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Entertain Me (Now)

October 9, 2011

Welcome to what we hope will become our regular Sunday feature here on Singular Spectrum, “Spectrum Perspectives.” Throughout the week, you get the benefit of the (very limited) wisdom of each of us individually, but on Sunday we pool our efforts to each create a small amount of material on one subject. This week’s subject is entertainment and its role in a Christian’s life. It was suggested by the inimitable Paul Newton (Tim’s dad). I’m excited for this post. Leaves suggestions for next week’s Spectrum Perspectives in the comments or send us an idea on twitter.

Entertainment is such a big part of the American society. We have people getting paid MILLIONS of dollars for our entertainment. I love entertainment. Music fills my ears every chance I can get. TV shows are great and I love watching movies as well. So my opinion of entertainment is great, but when it consumes what we are and its all we are, we are missing out on real life. I fall into that trap as well. I get on my computer and pull up YouTube, Hulu, and my social network sites and get entertained. But I miss out on so much! We don’t always have to be entertained, but that is who we have become.

Also, all entertainment has some sort of message. It can be good or it can be bad. Remember that as a Christian, you represent Christ. What you watch, listen to and read becomes who you are. Are you okay with becoming who you are becoming by what you listen to? Take entertainment at small doses and live life with people. Everything you do reflects your relationship with Christ. Make that your goal.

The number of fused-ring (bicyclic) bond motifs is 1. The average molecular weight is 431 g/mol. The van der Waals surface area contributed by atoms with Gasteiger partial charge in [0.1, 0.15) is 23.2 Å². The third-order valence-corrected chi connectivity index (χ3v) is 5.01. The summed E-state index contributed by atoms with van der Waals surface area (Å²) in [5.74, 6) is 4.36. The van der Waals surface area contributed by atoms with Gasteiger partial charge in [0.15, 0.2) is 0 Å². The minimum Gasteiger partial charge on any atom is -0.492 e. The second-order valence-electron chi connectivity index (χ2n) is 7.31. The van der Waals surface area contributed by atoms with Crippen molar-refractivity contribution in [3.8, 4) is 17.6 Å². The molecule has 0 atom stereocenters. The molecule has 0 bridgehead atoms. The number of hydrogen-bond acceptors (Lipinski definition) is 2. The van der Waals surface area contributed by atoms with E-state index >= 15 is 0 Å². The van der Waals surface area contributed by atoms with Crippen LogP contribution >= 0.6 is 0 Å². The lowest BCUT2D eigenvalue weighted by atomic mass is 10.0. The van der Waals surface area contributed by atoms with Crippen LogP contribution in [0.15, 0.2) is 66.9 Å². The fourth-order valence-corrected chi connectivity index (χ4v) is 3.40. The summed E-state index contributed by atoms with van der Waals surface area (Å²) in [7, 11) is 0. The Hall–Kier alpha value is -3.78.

– Adam Swensen

The question of entertainment’s role in our lives is an especially tricky (and important) one for me as an aspiring novelist. Do I write (and read and listen to music and watch TV…) simply for entertainment’s sake, or is there more to it than that? Can there even be more to entertainment than a mindless transference of pleasure? If the answer to that questions is “no”, then I’d have to decry all entertainment as a waste of time and energy and give up on noveling altogether.

While a lot of what passes for entertainment in our frivolity-obsessed culture really is a waste of time, however, there are those artists who endeavor to create music, books, and movies that do more than simply entertain. That’s the kind of artist that I aspire to be and the kind of entertainment that I believe does serve a useful purpose – the kind that challenges us to think about life and how we live it.

Songs like “Easier Than Love” by Switchfoot, a catchy song which also looks with unflinching honesty at the dire consequences of our culture’s so-called sexual liberty and pleads with us to turn around. Books like John Green’s “Paper Towns”, which delivers just as many valuable insights about life and what it means to really know someone as it does laughs. Movies like “The Truman Show”, which is both funny and deeply challenging, begging the question of why we believe without question the things presented to us and what we might find if we were serious about seeking the truth.